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Thread: The Ever Enchanting Gap Year
May 20th, 2013 07:21 AM #11Senior Member
- Join Date
- Apr 2013
Take a gap year. Unless you're terribly excited about starting college, have an idea of what you want to do in college, etc...a gap year is a great idea.
I took two gap years, partially because I didn't know what I wanted to study and a general liberal arts major seemed like a waste of time to me (it's not), and partially because I wasn't able to afford school except for community college, and I didn't want to do that, so I worked to save up money so I could go away to school (best decision of my life).
When I got to college as a freshman, I was two years older than most of the other students in a few of my classes (depending on the school you choose, some have a larger adult-ed program, more returning students...so my night classes had lots of people from various ages and backgrounds, but starting out a counselor put me in lots of classes with mainly incoming freshman from HS). There was a notable difference between the classes full of 18 year olds straight out of HS and the 20 or 24 or 30 year olds who were there because they desperately wanted to be back in school and worked hard to get there. Plenty of 18 year olds thrive in college, but plenty of them are as annoyed about being there as they were in high school, are only going because their parents wanted them to, and are too busy acting cool by strolling in late and rolling their eyes and texting to actually participate and enhance everyone's learning experience.
I regret not traveling more. Originally, after HS, I wanted to go work with children in Cambodia, but the programs I found were all quite costly. I didn't know then about free or low-cost volunteer opportunities. You can go to TONS of places, commit to anywhere from a week to a year +, pay something like $5-$15 a week for housing and meals, and work in the community. There are options domestically and internationally. Anything from nannying, to staying on a working farm, to teaching English, to building schools, to working with wildlife or at a hospital.
College will always be there. You can always find a way to get a higher education if you work hard. But as you get older, life gets more serious, commitments get more common, and the opportunities to travel for very little money start to slip away.Lillian Elizabeth 6.16.13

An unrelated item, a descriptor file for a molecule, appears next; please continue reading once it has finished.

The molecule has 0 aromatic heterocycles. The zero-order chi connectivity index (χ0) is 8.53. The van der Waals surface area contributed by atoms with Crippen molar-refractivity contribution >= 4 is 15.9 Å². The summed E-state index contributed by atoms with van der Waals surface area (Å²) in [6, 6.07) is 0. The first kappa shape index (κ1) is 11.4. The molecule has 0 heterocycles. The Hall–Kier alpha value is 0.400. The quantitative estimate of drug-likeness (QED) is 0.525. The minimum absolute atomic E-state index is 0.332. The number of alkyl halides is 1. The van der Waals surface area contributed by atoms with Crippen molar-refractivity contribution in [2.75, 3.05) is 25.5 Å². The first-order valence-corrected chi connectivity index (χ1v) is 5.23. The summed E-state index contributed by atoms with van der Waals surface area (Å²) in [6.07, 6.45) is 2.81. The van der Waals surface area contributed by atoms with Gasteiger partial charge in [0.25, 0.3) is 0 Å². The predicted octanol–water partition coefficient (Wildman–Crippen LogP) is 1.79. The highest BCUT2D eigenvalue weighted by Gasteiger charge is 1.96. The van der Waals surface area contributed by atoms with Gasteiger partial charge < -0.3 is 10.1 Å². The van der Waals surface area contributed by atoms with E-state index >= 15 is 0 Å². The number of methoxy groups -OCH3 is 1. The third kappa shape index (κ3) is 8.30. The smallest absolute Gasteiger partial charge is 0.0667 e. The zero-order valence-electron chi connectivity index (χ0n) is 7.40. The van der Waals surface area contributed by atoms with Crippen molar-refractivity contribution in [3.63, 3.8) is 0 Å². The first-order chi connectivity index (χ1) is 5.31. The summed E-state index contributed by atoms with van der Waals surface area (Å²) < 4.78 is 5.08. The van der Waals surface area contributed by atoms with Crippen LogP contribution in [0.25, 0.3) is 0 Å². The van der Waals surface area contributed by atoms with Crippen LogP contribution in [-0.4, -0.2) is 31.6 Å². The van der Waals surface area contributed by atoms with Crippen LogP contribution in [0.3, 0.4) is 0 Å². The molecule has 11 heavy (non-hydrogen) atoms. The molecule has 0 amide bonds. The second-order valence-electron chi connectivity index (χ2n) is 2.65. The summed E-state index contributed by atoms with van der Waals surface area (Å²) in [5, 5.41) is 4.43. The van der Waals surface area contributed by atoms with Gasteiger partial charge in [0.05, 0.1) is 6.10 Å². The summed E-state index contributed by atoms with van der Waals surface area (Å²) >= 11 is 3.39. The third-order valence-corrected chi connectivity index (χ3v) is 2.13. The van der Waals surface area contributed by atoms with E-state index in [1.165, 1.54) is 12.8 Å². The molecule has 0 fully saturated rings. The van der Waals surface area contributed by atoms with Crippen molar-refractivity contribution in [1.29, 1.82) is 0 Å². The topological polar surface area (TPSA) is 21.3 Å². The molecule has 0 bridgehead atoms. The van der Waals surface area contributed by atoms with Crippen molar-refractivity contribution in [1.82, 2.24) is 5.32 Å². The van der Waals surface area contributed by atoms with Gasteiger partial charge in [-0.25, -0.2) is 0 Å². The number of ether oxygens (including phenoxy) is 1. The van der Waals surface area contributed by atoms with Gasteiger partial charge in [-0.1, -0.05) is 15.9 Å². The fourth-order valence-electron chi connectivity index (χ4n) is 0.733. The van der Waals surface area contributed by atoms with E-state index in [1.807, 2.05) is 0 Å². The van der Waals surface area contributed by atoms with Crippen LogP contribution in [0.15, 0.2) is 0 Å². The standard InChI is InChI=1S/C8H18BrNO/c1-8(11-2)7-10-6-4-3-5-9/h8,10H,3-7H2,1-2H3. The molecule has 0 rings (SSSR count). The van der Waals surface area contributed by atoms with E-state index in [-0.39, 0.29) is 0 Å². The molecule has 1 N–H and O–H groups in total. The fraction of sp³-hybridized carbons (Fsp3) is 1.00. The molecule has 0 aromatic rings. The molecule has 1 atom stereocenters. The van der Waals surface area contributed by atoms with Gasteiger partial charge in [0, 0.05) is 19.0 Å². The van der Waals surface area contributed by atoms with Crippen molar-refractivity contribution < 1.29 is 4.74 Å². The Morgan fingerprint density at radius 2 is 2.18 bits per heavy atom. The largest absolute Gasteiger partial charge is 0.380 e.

May 20th, 2013 07:30 AM #13
I am glad I went to college right away - I did a lot more self-exploration my freshman year than I probably would have done just taking a year off to travel.
That said, I did take a year off between my junior and senior year of undergrad to be a counselor and crew leader at a work therapy program for mentally ill adults, and it changed my life in an extremely positive way and it meant that I didn't get totally burned-out on schoolBaby Sequoia Orion born 11-8-14!Other favorites: Cytheria, Arcadia, Seraphina, Caspian, Gideon
May 20th, 2013 08:11 AM #15Junior Member
- Join Date
- May 2013
- North Carolina
I also went straight to college after graduating high school. I do not regret it because I struggled with my motivation through all four years and I am on my last 3 weeks of school now and I am SO glad to be done. I think that if I had taken a year off that I would have lost that last tiny bit of motivation that has allowed me to finish. Even though I've pretty much hated life while in school, I managed to pull my GPA up to above a 3.0 over the last two years (I started out in a science major but almost failed out, so switched to a writing based major after my second year). I do not have a really big desire to travel outside of the US though I would still jump at the opportunity. I am very much a family oriented homebody so I can still be perfectly happy at home. Plus I have my honeymoon in Charleston, SC coming up in October so I can look forward to that.Current faves:
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May 20th, 2013 11:03 AM #17Senior Member
- Join Date
- Aug 2012
Today was my last day of my senior year. I'm going straight to college in the fall and I'm not excited but I'm going. My parents expect me to go and I need a job so I need to get my chemistry degree even though its relatively useless until DH finishes his military career but I'd still like to get it over with. Im however doing a study abroad for this time next year and I am pumped for that.If I had a baby right now they'd be:
May 20th, 2013 11:29 AM #19
Absolutely, 100% do it! I went to Mongolia and worked in an infants' orphanage, then to India and worked on an organic crop test farm. Both were volunteer positions. Did lots of travelling around other Asian countries inbetween. It completely changed my perspective on life, increased my confidence and independence, changed what I wanted to study and was the best thing I ever did. It was also very addictive - I have done a lot more travel since then & am now living as an expat abroadMother to two lovely kiddos, Mila Arden and Cato Bennett
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